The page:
Evolution and applications of pine microsatellites
1University of Oulu, Faculty of Science, Department of Biology
|Online Access:||PDF Full Text (PDF, 0.9 MB)|
|Persistent link:|| http://urn.fi/urn:isbn:9514259246
|Publish Date:|| 2001-02-27
|Thesis type:||Doctoral Dissertation
|Defence Note:||Academic Dissertation to be presented with the assent of the Faculty of Science, University of Oulu, for public discussion in Kuusamonsali (Auditorium YB210), Linnanmaa, on March 30th, 2001, at 12 noon.
Professor Veikko Koski
Doctor G. G. Vendramin
The evolution of microsatellites was studied within and between the pine species. Sequences showed that microsatellites do not necessarily mutate in a stepwise fashion and that size homoplasy is common due to flanking sequence and repeat area changes within and between the species. Thus, some assumptions of statistical methods based on changes in repeat numbers may not hold.
Sequences from cross-species amplifications revealed evidence of duplications of microsatellite loci in pines. On two independent occasions, the repeat area of the microsatellite had undergone a rapid expansion during the last 10-25 million of years.
Microsatellite markers were used together with other molecular markers (allozymes, RFLPs, RAPDs, rDNA RFLPs) and an adaptive trait (date of bud set) to study patterns of genetic variation in Scots pine (Pinus sylvestris) in Finland. All molecular markers showed high level of within population variation, while differentiation among populations was low (FST = 0.02). Of the total variation in bud set, 36.4 % was found among the populations which experience a steep climatic gradient. Thus, the markers applied were poor predictors of population differentiation of the quantitative trait studied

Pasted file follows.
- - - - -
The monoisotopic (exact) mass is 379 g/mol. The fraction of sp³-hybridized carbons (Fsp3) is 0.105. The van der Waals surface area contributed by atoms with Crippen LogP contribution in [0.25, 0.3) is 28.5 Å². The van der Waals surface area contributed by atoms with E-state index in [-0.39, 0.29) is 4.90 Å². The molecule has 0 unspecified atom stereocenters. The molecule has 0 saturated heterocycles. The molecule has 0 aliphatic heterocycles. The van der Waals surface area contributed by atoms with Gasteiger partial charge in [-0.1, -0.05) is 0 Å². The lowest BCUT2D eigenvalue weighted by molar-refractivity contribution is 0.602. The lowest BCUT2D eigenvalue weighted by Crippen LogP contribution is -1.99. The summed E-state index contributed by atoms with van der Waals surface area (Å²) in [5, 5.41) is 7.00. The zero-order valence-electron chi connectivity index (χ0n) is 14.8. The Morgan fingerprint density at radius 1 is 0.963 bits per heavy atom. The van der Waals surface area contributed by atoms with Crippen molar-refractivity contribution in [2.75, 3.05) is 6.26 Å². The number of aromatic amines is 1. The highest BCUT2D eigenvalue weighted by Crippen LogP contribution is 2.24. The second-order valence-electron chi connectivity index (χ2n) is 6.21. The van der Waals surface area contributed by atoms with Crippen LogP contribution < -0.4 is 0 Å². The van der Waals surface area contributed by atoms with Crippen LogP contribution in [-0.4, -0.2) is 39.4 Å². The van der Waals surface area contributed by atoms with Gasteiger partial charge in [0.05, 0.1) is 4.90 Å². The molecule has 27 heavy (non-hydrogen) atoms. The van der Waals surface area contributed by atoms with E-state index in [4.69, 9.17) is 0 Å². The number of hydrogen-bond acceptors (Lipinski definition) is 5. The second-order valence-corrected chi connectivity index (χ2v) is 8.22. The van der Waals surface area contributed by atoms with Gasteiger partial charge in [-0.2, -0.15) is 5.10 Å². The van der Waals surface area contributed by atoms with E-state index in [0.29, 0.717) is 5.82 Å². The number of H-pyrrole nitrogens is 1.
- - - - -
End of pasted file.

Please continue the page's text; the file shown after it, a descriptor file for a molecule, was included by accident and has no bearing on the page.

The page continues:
The distribution of genetic variation was studied in five natural populations of radiata pine (Pinus radiata), species which has gone through bottlenecks in the past. Null allele frequencies were estimated and used in later analyses. Microsatellites showed high level of variability within populations (He = 0.68-0.77). Allele length distributions and average number of alleles per locus showed some traces of bottlenecks. Instead, comparison of observed genetic diversities and expected diversities suggested post-bottleneck expansion of populations. Genetic differentiation (FST and RST) among populations was over 10 %, reflecting situation in the isolated radiata pine populations.
Using microsatellites and a newly developed Bayesian method, individual inbreeding coefficients were estimated in five populations of radiata pine. Most individuals were outbred while some were selfed. Presumably, in ancestral radiata pine populations the recessive deleterious alleles have been eliminated after bottlenecks and the mating system has changed as a consequence.
Acta Universitatis Ouluensis. A, Scientiae rerum naturalium
© University of Oulu, 2001. This publication is copyrighted. You may download, display and print it for your own personal use. Commercial use is prohibited.